|Several years ago, I visited the rooftop garden of the Fed. Reserve Bank in Boston. The director of Horticulture stated that they had not fertilized their plants in over ten years due to the fertility of the soil resulting from the presence of worms.
My firm, Carol R. Johnson Associates, is the site designer for a new regional lab for the EPA. I want to incorporate worms into the landscape to support our corporate mission of sustainable design. I know that red worms and red wrigglers are preferred species but do not know the proper application rate. Any help will be greatly appreciated.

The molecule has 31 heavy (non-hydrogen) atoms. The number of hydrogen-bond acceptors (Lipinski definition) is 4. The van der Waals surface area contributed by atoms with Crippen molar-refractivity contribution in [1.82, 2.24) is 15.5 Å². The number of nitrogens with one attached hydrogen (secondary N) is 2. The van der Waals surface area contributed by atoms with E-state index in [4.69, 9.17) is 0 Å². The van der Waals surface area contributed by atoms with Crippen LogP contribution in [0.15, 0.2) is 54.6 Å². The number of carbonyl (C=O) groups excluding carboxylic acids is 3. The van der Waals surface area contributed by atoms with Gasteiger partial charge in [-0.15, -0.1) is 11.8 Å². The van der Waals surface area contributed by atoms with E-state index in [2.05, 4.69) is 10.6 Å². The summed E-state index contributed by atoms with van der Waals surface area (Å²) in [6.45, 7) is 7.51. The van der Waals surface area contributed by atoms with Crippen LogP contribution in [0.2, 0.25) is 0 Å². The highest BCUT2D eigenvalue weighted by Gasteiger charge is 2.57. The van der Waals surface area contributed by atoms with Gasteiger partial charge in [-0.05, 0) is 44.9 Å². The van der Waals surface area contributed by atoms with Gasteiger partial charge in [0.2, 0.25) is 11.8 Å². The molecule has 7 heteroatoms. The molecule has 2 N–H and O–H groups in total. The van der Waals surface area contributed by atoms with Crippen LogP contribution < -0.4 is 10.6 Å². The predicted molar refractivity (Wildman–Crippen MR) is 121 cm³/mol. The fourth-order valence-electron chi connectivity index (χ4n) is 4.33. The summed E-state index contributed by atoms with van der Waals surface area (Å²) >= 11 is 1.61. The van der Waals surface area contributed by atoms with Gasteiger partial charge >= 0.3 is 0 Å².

|What a great project! I'm glad we can be a small part of it. First let me suggest that you find out what sort of worms are native to the site, and first work to encourage their numbers to increase. You can also augment their numbers with purchased stock of the same species. "Red wigglers" is the name given to a couple of different species (Eisenia fetida, E. andrei, and Lumbricus rubellus), which prefer living in decaying matter at the soil surface. Actual soil-dwelling species common in the northeast include Lumbricus terrestris (nightcrawlers), Aporrectodea turgida, A. trapexoides, A. tuberculata, Drndrobaena octahedra, Dendrodrilus rubidus, L. rubellus, and Octolasion tyrteum.
Let me refer you to the on-line forum for Worm Digest
for more specific information on where to source worms, and how to introduce them to your area. Best of luck!